The Government has appointed a panel to review the law around customary interests in the coastal marine environment and recommend changes.

Mr Key says while the review was a condition of the Government's confidence and supply agreement with the Maori party, it was something that needed doing anyway.

“The current law doesn’t work that well as anyone who has tried to navigate their way through it knows, that ultimately you have to prove these new instruments like territorial instruments or territorial rights, you’ve got to go to the courts once you’ve done that to have them affirmed. It‘s an unwieldy process anyway and you’ve got to believe we can do it a bit better,” Mr Key says.

The government has made it clear New Zealanders' public access rights to the coast will not be threatened by any reforms.

TREATY PARTNERS NEEDED IN PARLIAMENT

Greens co-leader Jeanette Fitzsimons says Maori benefit from a bicultural focus on the treaty,

The Coromandel based MP says the need to acknowledge Te Tiriti O Waitangi is at the core of the Greens' constitution.

She says while the Maori Party is now an established part of the political landscape and in a position to advocate on behalf of Maori, other parties also have a role ensuring the Crown honours Te Tiriti o Waitangi.

“I think it's okay for there to be a largely Pakeha party which is dedicated to implementing the treaty with justice in New Zealand. It is good to have a Maori party in parliament but actually we need Pakeha in Parliament who are committed to the treaty as well because if it’s going to be a partnership, you have got to have someone on the other side of that partnership,” Ms Fitzsimons says.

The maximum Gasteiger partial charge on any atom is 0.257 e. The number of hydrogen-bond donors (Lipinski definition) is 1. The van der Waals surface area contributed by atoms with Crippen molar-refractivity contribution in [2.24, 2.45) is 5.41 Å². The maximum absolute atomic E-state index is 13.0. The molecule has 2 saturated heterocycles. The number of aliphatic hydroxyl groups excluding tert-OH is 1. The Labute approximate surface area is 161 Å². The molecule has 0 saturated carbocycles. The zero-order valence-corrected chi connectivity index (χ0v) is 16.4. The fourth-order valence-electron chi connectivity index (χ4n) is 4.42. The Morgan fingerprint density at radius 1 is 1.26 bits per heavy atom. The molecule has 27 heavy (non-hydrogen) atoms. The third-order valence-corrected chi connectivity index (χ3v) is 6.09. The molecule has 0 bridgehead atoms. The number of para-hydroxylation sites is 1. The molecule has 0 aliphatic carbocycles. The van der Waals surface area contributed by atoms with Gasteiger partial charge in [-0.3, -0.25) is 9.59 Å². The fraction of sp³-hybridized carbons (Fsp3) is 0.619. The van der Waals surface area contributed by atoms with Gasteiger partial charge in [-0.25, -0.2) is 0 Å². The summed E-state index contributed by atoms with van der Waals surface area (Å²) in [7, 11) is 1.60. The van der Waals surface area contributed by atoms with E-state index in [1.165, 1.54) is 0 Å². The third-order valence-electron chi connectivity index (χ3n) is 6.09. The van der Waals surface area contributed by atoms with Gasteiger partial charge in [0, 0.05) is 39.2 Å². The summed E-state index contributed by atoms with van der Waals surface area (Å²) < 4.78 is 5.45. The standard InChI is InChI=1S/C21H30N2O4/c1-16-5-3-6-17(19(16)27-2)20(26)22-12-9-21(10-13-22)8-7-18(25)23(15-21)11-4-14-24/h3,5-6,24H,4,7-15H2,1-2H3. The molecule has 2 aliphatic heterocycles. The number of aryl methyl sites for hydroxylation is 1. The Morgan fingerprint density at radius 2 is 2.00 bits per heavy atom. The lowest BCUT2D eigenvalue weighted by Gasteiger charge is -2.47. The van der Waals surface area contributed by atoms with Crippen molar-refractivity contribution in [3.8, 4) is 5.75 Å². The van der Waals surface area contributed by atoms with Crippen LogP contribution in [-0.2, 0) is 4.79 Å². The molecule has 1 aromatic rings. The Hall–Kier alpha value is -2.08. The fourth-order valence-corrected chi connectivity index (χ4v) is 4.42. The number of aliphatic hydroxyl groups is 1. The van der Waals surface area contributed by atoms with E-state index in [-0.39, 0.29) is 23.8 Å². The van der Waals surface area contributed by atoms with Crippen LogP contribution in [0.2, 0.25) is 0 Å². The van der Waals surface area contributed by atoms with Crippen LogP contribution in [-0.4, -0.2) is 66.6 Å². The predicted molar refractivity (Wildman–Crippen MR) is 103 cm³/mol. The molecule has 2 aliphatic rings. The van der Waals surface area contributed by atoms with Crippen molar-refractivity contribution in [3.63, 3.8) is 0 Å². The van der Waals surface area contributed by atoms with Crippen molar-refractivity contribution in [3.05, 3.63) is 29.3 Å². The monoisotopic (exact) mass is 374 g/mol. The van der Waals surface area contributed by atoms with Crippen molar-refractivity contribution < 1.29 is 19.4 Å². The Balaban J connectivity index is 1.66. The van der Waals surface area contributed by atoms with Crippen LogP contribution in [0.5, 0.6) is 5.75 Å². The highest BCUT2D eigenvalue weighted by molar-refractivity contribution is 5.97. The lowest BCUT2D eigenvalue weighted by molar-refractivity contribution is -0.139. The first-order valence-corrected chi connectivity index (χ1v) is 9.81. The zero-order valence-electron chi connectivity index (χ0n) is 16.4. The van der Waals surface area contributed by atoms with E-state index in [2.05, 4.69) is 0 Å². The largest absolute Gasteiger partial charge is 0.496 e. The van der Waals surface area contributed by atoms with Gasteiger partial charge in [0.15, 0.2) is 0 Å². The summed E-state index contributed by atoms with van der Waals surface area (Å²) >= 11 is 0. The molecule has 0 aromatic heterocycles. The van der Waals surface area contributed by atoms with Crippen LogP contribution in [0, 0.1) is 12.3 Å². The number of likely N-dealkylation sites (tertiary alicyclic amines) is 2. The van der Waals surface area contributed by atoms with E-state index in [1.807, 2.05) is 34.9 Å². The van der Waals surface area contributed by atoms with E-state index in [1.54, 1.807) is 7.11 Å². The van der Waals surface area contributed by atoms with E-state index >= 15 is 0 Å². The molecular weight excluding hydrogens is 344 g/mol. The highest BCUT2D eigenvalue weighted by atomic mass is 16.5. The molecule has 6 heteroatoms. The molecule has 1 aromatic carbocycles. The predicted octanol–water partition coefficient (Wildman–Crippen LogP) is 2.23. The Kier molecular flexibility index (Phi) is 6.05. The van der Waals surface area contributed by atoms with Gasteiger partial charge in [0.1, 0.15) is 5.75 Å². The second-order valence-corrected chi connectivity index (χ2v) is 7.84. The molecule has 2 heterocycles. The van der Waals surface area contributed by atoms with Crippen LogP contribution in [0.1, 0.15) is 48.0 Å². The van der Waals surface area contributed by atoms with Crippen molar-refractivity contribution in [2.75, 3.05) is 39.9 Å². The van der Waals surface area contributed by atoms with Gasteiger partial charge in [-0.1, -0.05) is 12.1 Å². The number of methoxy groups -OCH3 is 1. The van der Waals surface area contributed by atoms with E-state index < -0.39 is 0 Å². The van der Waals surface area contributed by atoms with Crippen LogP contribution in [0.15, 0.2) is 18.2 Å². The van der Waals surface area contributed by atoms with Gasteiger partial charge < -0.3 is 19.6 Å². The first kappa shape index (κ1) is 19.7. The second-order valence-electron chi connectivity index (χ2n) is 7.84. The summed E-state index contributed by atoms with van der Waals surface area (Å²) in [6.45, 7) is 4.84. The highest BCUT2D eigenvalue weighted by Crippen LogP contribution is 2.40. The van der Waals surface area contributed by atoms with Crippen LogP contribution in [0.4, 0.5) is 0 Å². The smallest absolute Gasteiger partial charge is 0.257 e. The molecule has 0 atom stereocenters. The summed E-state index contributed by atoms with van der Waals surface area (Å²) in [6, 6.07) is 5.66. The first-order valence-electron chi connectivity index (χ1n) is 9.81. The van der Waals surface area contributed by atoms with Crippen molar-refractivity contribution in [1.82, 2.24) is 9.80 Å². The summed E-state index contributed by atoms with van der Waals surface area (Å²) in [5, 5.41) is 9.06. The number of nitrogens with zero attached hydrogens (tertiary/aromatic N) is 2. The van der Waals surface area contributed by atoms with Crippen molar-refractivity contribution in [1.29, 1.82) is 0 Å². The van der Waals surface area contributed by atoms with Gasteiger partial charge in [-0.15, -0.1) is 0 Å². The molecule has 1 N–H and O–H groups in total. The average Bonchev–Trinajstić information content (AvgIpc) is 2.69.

TUHOE ACCOMPANY PHOTO SHOW TO AUCKLAND GALLERY

A show by a British artist will get a Tuhoe welcome at its Auckland opening tonight.

Isaac Julien travelled to Ruatoki and Wakaremoana to make the large digital images in his work Te Tonga Tuturu - True South, which is at Two Rooms Gallery in Newton.

Mr Julien says he tried to contrast a utopian, romanticised view of the landscape against the history of struggle Ngai Tuhoe bring to the same places.

“Tuhoe are going to be doing a welcome for the exhibition and in a way it for me completes the journey I have undertaken in terms of making this work which has really been fantastic in terms of really revealing the hidden theme throughout the New Zealand landscape which is this counter history, this other culture which is also in a way reaming itself now. It’s quite exciting,” Julien says.

As a British-born artist of West Indian origin, he was able to appreciate the sense of straddling two cultures he saw among many in Ngai Tuhoe.

1 Comments:

Anonymous Anonymous said...

the women and children are not as inicent as you may think.
The preschool life for the children is training,to fight,to hurt,to steal. Yes they are children but they strive hard to be like dad, brother, uncle or the bro, or get called a pussy n left behind out of the so called "fun".
The "women" give as good as they get how do you think they survive
they have to stay one step ahead of the "patch member" of the house
and then get the beat down if she gets too ahead of herself by making him feel that hes not the one doing the thinking for his house.

10:36 PM